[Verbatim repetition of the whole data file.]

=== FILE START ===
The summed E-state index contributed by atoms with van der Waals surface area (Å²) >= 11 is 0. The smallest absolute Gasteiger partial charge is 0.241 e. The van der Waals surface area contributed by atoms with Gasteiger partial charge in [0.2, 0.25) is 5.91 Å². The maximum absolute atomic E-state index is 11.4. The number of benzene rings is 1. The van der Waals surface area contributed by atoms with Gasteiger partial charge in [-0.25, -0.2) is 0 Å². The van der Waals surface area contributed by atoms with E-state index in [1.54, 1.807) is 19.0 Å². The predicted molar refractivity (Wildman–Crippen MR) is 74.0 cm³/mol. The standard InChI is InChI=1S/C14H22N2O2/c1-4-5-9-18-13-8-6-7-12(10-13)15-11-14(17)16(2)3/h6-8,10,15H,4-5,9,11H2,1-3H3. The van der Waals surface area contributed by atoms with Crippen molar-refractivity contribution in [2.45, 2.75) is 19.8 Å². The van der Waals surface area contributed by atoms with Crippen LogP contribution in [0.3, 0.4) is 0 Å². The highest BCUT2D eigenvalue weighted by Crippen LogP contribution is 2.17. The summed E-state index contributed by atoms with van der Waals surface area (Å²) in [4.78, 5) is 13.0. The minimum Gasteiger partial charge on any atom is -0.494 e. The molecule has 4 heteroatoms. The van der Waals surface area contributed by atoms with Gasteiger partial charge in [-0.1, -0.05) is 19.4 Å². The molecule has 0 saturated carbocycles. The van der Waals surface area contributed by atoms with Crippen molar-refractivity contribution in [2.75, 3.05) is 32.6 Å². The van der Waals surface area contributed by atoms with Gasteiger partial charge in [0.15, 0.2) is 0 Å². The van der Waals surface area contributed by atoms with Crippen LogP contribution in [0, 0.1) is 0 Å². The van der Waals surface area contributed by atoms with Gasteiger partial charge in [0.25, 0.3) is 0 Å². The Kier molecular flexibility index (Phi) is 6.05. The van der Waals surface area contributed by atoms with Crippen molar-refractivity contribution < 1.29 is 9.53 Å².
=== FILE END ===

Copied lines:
The summed E-state index contributed by atoms with van der Waals surface area (Å²) >= 11 is 0. The smallest absolute Gasteiger partial charge is 0.241 e. The van der Waals surface area contributed by atoms with Gasteiger partial charge in [0.2, 0.25) is 5.91 Å². The maximum absolute atomic E-state index is 11.4. The number of benzene rings is 1. The van der Waals surface area contributed by atoms with Gasteiger partial charge in [-0.25, -0.2) is 0 Å². The van der Waals surface area contributed by atoms with E-state index in [1.54, 1.807) is 19.0 Å². The predicted molar refractivity (Wildman–Crippen MR) is 74.0 cm³/mol. The standard InChI is InChI=1S/C14H22N2O2/c1-4-5-9-18-13-8-6-7-12(10-13)15-11-14(17)16(2)3/h6-8,10,15H,4-5,9,11H2,1-3H3. The van der Waals surface area contributed by atoms with Crippen molar-refractivity contribution in [2.45, 2.75) is 19.8 Å². The van der Waals surface area contributed by atoms with Crippen LogP contribution in [0.3, 0.4) is 0 Å². The highest BCUT2D eigenvalue weighted by Crippen LogP contribution is 2.17. The summed E-state index contributed by atoms with van der Waals surface area (Å²) in [4.78, 5) is 13.0. The minimum Gasteiger partial charge on any atom is -0.494 e. The molecule has 4 heteroatoms. The van der Waals surface area contributed by atoms with Gasteiger partial charge in [-0.1, -0.05) is 19.4 Å². The molecule has 0 saturated carbocycles. The van der Waals surface area contributed by atoms with Crippen molar-refractivity contribution in [2.75, 3.05) is 32.6 Å². The van der Waals surface area contributed by atoms with Gasteiger partial charge in [0.15, 0.2) is 0 Å². The van der Waals surface area contributed by atoms with Crippen LogP contribution in [0, 0.1) is 0 Å². The van der Waals surface area contributed by atoms with Gasteiger partial charge in [0.25, 0.3) is 0 Å². The Kier molecular flexibility index (Phi) is 6.05. The van der Waals surface area contributed by atoms with Crippen molar-refractivity contribution < 1.29 is 9.53 Å².